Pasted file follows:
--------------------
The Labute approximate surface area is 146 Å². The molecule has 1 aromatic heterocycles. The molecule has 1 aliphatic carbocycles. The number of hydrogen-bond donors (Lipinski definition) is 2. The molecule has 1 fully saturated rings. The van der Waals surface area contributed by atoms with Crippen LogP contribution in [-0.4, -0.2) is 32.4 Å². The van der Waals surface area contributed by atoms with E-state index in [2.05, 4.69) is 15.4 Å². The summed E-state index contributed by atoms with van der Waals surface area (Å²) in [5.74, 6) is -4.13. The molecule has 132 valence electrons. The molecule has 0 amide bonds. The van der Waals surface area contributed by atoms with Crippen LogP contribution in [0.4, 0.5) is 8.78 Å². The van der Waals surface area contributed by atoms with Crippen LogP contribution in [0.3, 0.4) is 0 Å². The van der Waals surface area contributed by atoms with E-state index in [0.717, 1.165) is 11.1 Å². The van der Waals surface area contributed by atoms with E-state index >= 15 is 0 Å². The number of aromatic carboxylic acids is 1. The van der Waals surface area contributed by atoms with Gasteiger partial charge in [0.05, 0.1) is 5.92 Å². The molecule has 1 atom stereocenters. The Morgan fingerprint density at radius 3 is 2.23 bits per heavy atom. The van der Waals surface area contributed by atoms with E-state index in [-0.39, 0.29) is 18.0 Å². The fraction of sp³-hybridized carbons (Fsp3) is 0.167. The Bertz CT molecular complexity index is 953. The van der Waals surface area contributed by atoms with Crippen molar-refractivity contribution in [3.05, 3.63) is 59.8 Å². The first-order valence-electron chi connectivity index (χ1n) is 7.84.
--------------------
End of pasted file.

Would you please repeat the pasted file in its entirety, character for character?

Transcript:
The Labute approximate surface area is 146 Å². The molecule has 1 aromatic heterocycles. The molecule has 1 aliphatic carbocycles. The number of hydrogen-bond donors (Lipinski definition) is 2. The molecule has 1 fully saturated rings. The van der Waals surface area contributed by atoms with Crippen LogP contribution in [-0.4, -0.2) is 32.4 Å². The van der Waals surface area contributed by atoms with E-state index in [2.05, 4.69) is 15.4 Å². The summed E-state index contributed by atoms with van der Waals surface area (Å²) in [5.74, 6) is -4.13. The molecule has 132 valence electrons. The molecule has 0 amide bonds. The van der Waals surface area contributed by atoms with Crippen LogP contribution in [0.4, 0.5) is 8.78 Å². The van der Waals surface area contributed by atoms with Crippen LogP contribution in [0.3, 0.4) is 0 Å². The van der Waals surface area contributed by atoms with E-state index in [0.717, 1.165) is 11.1 Å². The van der Waals surface area contributed by atoms with E-state index >= 15 is 0 Å². The number of aromatic carboxylic acids is 1. The van der Waals surface area contributed by atoms with Gasteiger partial charge in [0.05, 0.1) is 5.92 Å². The molecule has 1 atom stereocenters. The Morgan fingerprint density at radius 3 is 2.23 bits per heavy atom. The van der Waals surface area contributed by atoms with E-state index in [-0.39, 0.29) is 18.0 Å². The fraction of sp³-hybridized carbons (Fsp3) is 0.167. The Bertz CT molecular complexity index is 953. The van der Waals surface area contributed by atoms with Crippen molar-refractivity contribution in [3.05, 3.63) is 59.8 Å². The first-order valence-electron chi connectivity index (χ1n) is 7.84.